FIG. 23 illustrates a schematic of a cushioning article 340 having cells 342 that exhibit a uniformity of about 9 to 10 on a scale of 1 to 10. The thermoformed regions of cells 342 also have “herniated” regions 334 in which the thermoformed film thins out disproportionately relative to the normal thinning that occurs in cells such as are illustrated in FIG. 21. Moreover, cells 342 also have substantially inconsistent volumes because a substantial number of cells are not substantially fully thermoformed. Cells 342 are less desirable than cells 332 because the herniated regions result in lower cell burst strength and the lack of full thermoforming reduces effective cell height, and thereby reduces the overall volume of cellular cushioning article 340.

EXAMPLES

The resins used in the various film layers in the examples were as follows:

TABLE 4 Melt Index Density (g/10 min) (g/cm3) @190° C. per Resin per ASTM ASTM @2.16 kg Name Tradename Generic Name D792 D-1238 LDPE-1 Novapol ® LA-0219-A Low density polyethylene 0.918 2.3 homopolymer LDPE-2 Prothene ® NA951000 Low density ethylene 0.920 2.2 homopolymer (ASTM D-1505) LLDPE-1 Novapol ® TF-0438-E linear ethylene/hexene 0.938 4.2 copolymer LLDPE-2 Exxon Enable ® metallocene catalyzed 0.92 1.0 2010CH ethylene/hexene copolymer PA-1 Honeywell H135QP Polyamide 6 homopolymer 1.13 1.2 (formic acid viscosity 135 (per @235° C., determined via ASTM D-789) ASTM 1 kg D1-1505) Tie Plexar PX3236 Maleic anhydride-grafted 0.922 2.0 polyethylene (ASTM D-1505) Repro-1 Reprocessed polymer 59% linear low density Depends upon Depends mixture polyethylene; materials upon 30% low density polyethylene; materials 6% polyamide-6 5% maleic anhydride grafted polyethylene Repro-2 Reprocessed polymer 34-40% linear low density Depends upon Depends mixture polyethylene, materials upon 25-31% polyamide materials 13-17% propylene/ethylene copolymer, 8-12% ethylene-vinyl acetate copolymer, 8-12% Polyethylene-based compatibalizers, Repro-3 Reprocessed polymer 64-80% polyethylenes, Depends upon Depends mixture 20-26% polyamides, materials upon 0-10% EVOH materials Repro-4 Reprocessed polymer 64-70% polyethylene, 20-26% Depends upon Depends mixture polyamides, and 10% EVOH materials upon materials Repro-5 Reprocessed polymer 88 to 89% polyethylene, Depends upon Depends mixture 6% polyamide-6, materials upon 5% maleic anhydride grafted materials polyethylene, 0.01 to 1% of black colorant. CaCO3 HM10 Max masterbatch of 80% CaCO3 in 1.95 0.85 20% LLDPE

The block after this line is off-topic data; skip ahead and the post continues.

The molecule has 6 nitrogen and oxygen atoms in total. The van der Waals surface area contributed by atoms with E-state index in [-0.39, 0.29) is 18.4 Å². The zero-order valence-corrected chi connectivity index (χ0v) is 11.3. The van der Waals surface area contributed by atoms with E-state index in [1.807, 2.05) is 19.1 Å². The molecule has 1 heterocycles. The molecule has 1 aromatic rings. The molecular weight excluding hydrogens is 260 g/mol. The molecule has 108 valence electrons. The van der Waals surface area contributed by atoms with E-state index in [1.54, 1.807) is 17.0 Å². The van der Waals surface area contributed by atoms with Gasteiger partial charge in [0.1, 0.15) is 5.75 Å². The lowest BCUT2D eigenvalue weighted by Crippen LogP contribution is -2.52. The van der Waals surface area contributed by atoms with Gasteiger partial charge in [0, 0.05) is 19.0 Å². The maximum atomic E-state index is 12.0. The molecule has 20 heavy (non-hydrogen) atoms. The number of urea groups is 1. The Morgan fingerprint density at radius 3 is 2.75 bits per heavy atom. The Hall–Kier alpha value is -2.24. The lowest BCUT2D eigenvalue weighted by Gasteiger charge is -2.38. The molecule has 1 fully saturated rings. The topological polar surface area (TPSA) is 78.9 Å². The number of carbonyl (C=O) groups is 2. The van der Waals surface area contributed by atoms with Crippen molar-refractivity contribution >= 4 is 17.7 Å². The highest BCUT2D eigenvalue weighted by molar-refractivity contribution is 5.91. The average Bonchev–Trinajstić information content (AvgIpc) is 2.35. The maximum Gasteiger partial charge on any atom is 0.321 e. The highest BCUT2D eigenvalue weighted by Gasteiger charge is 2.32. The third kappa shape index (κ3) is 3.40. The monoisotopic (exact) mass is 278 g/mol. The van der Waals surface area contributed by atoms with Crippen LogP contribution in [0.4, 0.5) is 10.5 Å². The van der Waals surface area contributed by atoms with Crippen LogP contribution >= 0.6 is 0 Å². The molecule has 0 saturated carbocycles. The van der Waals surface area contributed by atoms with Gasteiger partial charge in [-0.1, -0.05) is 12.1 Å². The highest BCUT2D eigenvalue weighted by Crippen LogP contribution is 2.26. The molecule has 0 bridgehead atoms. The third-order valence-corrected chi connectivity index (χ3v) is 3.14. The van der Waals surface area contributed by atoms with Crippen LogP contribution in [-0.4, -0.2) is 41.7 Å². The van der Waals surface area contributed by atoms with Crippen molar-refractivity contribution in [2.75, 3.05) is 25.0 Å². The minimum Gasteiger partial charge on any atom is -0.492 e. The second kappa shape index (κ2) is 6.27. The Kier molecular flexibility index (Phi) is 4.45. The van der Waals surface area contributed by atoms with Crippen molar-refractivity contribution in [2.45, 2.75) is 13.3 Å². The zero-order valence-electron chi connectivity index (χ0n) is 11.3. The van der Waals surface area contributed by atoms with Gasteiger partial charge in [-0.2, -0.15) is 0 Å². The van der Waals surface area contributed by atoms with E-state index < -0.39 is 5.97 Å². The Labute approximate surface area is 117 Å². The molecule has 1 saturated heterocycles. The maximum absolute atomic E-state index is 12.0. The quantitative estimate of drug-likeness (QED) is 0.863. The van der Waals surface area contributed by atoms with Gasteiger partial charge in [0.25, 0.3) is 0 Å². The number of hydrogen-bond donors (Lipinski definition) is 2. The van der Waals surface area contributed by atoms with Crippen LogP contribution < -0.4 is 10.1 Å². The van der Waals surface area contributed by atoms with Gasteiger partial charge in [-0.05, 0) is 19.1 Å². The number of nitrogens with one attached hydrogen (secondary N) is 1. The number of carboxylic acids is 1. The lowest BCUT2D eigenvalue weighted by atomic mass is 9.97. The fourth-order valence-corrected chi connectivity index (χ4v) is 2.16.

Example 1 (Working)

The cellular cushioning article of Working Example 1 was prepared by extruding first and second multilayer films using the process as schematically illustrated in FIGS. 4A and 4B, using the extrusion system illustrated schematically in FIG. 7, with each of these figures being described in detail above. The cellular cushioning article had a first film that was a thermoformed film and a second film that was a non-thermoformed (i.e., flat) backing film, with the cellular cushioning article being in accordance with cellular cushioning article schematically illustrated in FIG. 1 and FIG. 2, as described above.

Both the thermoformed film and the backing film were 5-layer films having the layer arrangement A/B/C/B/A with the relative layer thicknesses of 46/1.5/5/1.5/46, in which each A layer was 46% of total film thickness, each B was 1.5% of total film thickness, and the C layer was 5% of total film thickness. The thermoformed film had a total thickness of about 1.7 mils before thermoforming, as well as in the land area after thermoforming. The backing film had a total thickness of about 0.7 mil. The layer composition was as follows (see Table 4 for details regarding the resins identified in Table 5):

TABLE 5 Layer No. Layer Type Composition Thickness (%) 1 A 60% LLDPE-1 + 40% LDPE-1 46 2 B 100% Tie-1 1.5 3 C 100% PA-1 5 4 B 100% Tie-1 1.5 5 A 60% LLDPE-1 + 40% LDPE-1 46

The first film (i.e., the film to be thermoformed) was fully coextruded through coextrusion system 118 and emerged from slot die 136 which had a width of 56 inches and a die gap 0.020 inch, with bulk layers 1 and 5 being supplied as split streams 128a and 128b from a first extruder A, tie layers 2 and 4 being supplied as a split streams 130a and 130b from second extruder B, and barrier layer 3 being supplied by third extruder C (see FIG. 7). The extrudate was pumped out of the die as stream 138. Approximately 268 kg/hr emerged from die slot 136. The first film emerged from the die with a width of 56 inches.

Of course, the second film was also fully coextruded through coextrusion system 118, and emerged from a slot die having a width of 54 inches and a die gap of 0.018 inch. Bulk layers 1 and 5, and tie layers 2 and 4, were supplied as split streams from extruders A and B, respectively. Barrier layer 3 was supplied by extruder C. See FIG. 7. The extrudate was pumped out of the slot die at a rate of 107 kg/hr.